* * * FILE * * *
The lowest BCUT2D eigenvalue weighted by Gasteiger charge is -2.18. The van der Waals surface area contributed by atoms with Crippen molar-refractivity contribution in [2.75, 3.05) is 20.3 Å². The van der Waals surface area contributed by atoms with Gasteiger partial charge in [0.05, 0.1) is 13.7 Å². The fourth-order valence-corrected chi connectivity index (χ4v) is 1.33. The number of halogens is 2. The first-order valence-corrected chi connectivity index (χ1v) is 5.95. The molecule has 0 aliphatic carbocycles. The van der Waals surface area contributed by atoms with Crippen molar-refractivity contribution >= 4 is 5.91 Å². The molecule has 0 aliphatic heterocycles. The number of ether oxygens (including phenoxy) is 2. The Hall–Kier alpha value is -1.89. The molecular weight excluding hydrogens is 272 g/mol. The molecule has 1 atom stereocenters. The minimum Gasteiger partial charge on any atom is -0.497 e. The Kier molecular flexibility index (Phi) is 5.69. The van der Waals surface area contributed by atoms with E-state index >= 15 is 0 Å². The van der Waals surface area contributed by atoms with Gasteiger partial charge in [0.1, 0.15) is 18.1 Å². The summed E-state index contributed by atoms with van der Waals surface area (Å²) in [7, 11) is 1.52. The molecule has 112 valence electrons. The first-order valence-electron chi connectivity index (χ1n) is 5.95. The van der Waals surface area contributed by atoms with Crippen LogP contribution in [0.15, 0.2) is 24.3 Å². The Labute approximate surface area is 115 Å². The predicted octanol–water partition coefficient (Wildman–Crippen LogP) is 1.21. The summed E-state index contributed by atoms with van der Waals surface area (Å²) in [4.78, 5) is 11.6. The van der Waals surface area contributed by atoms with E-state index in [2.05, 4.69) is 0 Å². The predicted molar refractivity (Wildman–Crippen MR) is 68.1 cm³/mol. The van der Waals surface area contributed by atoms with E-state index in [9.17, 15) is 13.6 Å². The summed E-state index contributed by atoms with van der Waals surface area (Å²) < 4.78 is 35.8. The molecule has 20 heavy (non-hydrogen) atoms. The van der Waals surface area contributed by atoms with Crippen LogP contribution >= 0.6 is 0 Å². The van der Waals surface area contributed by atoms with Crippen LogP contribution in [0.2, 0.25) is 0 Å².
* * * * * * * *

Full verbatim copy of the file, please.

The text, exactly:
The lowest BCUT2D eigenvalue weighted by Gasteiger charge is -2.18. The van der Waals surface area contributed by atoms with Crippen molar-refractivity contribution in [2.75, 3.05) is 20.3 Å². The van der Waals surface area contributed by atoms with Gasteiger partial charge in [0.05, 0.1) is 13.7 Å². The fourth-order valence-corrected chi connectivity index (χ4v) is 1.33. The number of halogens is 2. The first-order valence-corrected chi connectivity index (χ1v) is 5.95. The molecule has 0 aliphatic carbocycles. The van der Waals surface area contributed by atoms with Crippen molar-refractivity contribution >= 4 is 5.91 Å². The molecule has 0 aliphatic heterocycles. The number of ether oxygens (including phenoxy) is 2. The Hall–Kier alpha value is -1.89. The molecular weight excluding hydrogens is 272 g/mol. The molecule has 1 atom stereocenters. The minimum Gasteiger partial charge on any atom is -0.497 e. The Kier molecular flexibility index (Phi) is 5.69. The van der Waals surface area contributed by atoms with E-state index >= 15 is 0 Å². The van der Waals surface area contributed by atoms with Gasteiger partial charge in [0.1, 0.15) is 18.1 Å². The summed E-state index contributed by atoms with van der Waals surface area (Å²) in [7, 11) is 1.52. The molecule has 112 valence electrons. The first-order valence-electron chi connectivity index (χ1n) is 5.95. The van der Waals surface area contributed by atoms with Crippen LogP contribution in [0.15, 0.2) is 24.3 Å². The Labute approximate surface area is 115 Å². The predicted octanol–water partition coefficient (Wildman–Crippen LogP) is 1.21. The summed E-state index contributed by atoms with van der Waals surface area (Å²) in [4.78, 5) is 11.6. The van der Waals surface area contributed by atoms with E-state index in [2.05, 4.69) is 0 Å². The predicted molar refractivity (Wildman–Crippen MR) is 68.1 cm³/mol. The van der Waals surface area contributed by atoms with E-state index in [9.17, 15) is 13.6 Å². The summed E-state index contributed by atoms with van der Waals surface area (Å²) < 4.78 is 35.8. The molecule has 20 heavy (non-hydrogen) atoms. The van der Waals surface area contributed by atoms with Crippen LogP contribution >= 0.6 is 0 Å². The van der Waals surface area contributed by atoms with Crippen LogP contribution in [0.2, 0.25) is 0 Å².